Goal Achieved! Dump Trucks of Cash Get Filled Over and Over

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Alex Haapa-aho raised $10,665 for the Northern Cancer Fund after growing his hair for about 1.5 years. He got it shaved off on his 9th birthday on October 28, 2016, and recently returned to the Cancer Centre to place a plaque, bearing the names of his grandfathers, in memory of whom he started this project
Alex Haapa-aho raised $10,665 for the Northern Cancer Fund after growing his hair for about 1.5 years. He got it shaved off on his 9th birthday on October 28, 2016, and recently returned to the Cancer Centre to place a plaque, bearing the names of his grandfathers, in memory of whom he started this project.
Alex Haapa-aho raised $10,665 for the Northern Cancer Fund after growing his hair for about 1.5 years. He got it shaved off on his 9th birthday on October 28, 2016, and recently returned to the Cancer Centre to place a plaque, bearing the names of his grandfathers, in memory of whom he started this project
An online giving page was crucial to Alex’s success  as he was able to share it via social media, e-mail etc. Donations came in from across Canada, and even Sweden! If you’re hosting your own event, ask us how we can help with an online giving page! Call 345-4673 or e-mail info@healthsciencesfoundation.ca to learn more.

By Heather Vita

THUNDER BAY – HEALTH – Two years ago, Alex Haapa-aho set out on a journey to grow his blonde hair to a length long enough to make into a wig. He also decided that, along the way, he wanted to raise money for the Northern Cancer Fund in honour of his two grandfathers, both of whom passed away from cancer.

His goal? Raise 5 dumptrucks full of cash.

On October 28, his 9th birthday, Alex did just that, and much more.

Alex Haapa-aho raised $10,665 for the Northern Cancer Fund after growing his hair for about 1.5 years. He got it shaved off on his 9th birthday on October 28, 2016, and recently returned to the Cancer Centre to place a plaque, bearing the names of his grandfathers, in memory of whom he started this project.
Alex Haapa-aho raised $10,665 for the Northern Cancer Fund after growing his hair for about 1.5 years. He got it shaved off on his 9th birthday on October 28, 2016, and recently returned to the Cancer Centre to place a plaque, bearing the names of his grandfathers, in memory of whom he started this project.

With family and friends gathered together in the Garden of Hope at the Hospital, Alex finally got his head shaved, after raising $10,665, with donations pouring in right until the finish.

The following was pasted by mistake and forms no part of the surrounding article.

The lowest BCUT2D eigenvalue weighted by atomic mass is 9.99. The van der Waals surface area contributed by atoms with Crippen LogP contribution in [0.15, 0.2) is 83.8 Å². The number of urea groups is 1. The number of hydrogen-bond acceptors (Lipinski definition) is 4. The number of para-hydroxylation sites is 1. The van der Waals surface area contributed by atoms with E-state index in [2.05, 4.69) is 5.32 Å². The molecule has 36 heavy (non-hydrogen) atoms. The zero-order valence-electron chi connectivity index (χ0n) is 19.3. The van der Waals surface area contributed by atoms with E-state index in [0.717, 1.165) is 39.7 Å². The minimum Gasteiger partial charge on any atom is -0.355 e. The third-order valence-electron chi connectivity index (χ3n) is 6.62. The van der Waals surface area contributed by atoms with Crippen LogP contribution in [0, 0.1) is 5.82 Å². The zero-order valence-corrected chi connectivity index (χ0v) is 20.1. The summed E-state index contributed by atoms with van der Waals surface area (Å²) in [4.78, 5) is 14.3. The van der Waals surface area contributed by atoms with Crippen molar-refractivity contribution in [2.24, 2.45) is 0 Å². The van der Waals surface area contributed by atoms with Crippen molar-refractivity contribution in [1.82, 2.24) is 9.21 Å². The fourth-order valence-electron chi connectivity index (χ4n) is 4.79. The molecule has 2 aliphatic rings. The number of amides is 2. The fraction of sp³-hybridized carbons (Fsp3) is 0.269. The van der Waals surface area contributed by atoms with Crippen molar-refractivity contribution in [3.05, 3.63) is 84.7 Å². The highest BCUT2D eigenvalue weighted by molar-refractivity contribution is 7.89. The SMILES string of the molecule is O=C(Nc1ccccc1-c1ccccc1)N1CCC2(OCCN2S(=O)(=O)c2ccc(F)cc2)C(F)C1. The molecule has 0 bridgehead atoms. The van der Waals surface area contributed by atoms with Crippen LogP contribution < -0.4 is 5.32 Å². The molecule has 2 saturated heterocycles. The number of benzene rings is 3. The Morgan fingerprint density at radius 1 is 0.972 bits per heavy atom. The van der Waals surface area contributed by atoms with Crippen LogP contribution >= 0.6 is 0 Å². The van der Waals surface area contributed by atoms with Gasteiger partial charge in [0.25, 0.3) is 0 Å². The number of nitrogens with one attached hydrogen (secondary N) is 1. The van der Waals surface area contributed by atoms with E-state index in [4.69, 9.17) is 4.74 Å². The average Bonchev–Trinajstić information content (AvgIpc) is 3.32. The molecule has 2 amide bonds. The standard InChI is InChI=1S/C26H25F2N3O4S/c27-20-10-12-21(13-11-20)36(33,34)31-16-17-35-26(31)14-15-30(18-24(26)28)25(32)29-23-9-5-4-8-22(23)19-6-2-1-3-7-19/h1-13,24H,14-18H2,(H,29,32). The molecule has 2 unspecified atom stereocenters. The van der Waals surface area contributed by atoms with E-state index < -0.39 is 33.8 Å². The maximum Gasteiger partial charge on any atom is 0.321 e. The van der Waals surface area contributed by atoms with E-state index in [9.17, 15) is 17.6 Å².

“I was really excited and scared that day,” he said, “especially with all the people and cameras around. But I thought about my grandfathers – my Grandpa and my Papa – and I know they would have told me ‘great job’.”

Alex’s cousin Sara was the one to do the honours and, in front of a big crowd, cut Alex’s hair, which was then delivered to Believe in Beauty to be made into a wig.

“That day was such a blur,” said Jennifer Sigus, Alex’s mother. “After a tough year where we lost many family members, that moment actually helped bring closure. It felt good knowing that we were helping others.”

“I’m still in awe of everyone who supported Alex this whole time – from the very first lady who gave us a donation in the waiting room at the Cancer Centre, to his school (Five Mile Public School), to people who supported our yard sale, to our local media – our community really embraced this fundraiser,” said Sigus. “When Country 105 gave him their Country Cash (times 5) in the morning on October 24, it was a great final push to inspire donations.”

“The webpage we had set up by the Health Sciences Foundation to allow online giving was an incredibly valuable tool,” she continued. “We had donations from all across Canada, and even from Sweden! Thanks to social media and the online site, friends and family from all over were able to learn about Alex’s endeavour and help out.”

Following the excitement in October, Alex and his family recently visited the Cancer Centre again – this time to place a memorial plaque, bearing both his grandfathers’ names, on the Memorial Wall. Again, Alex took some time to think about his grandfathers and picked a special place – right at the bottom of the rainbow. “I had some butterflies in my stomach,” he said, “but I felt really good about what we were able to do. I like knowing that my grandfathers’ names will be where people will see them, and we’ll always have a special way to remember them.”

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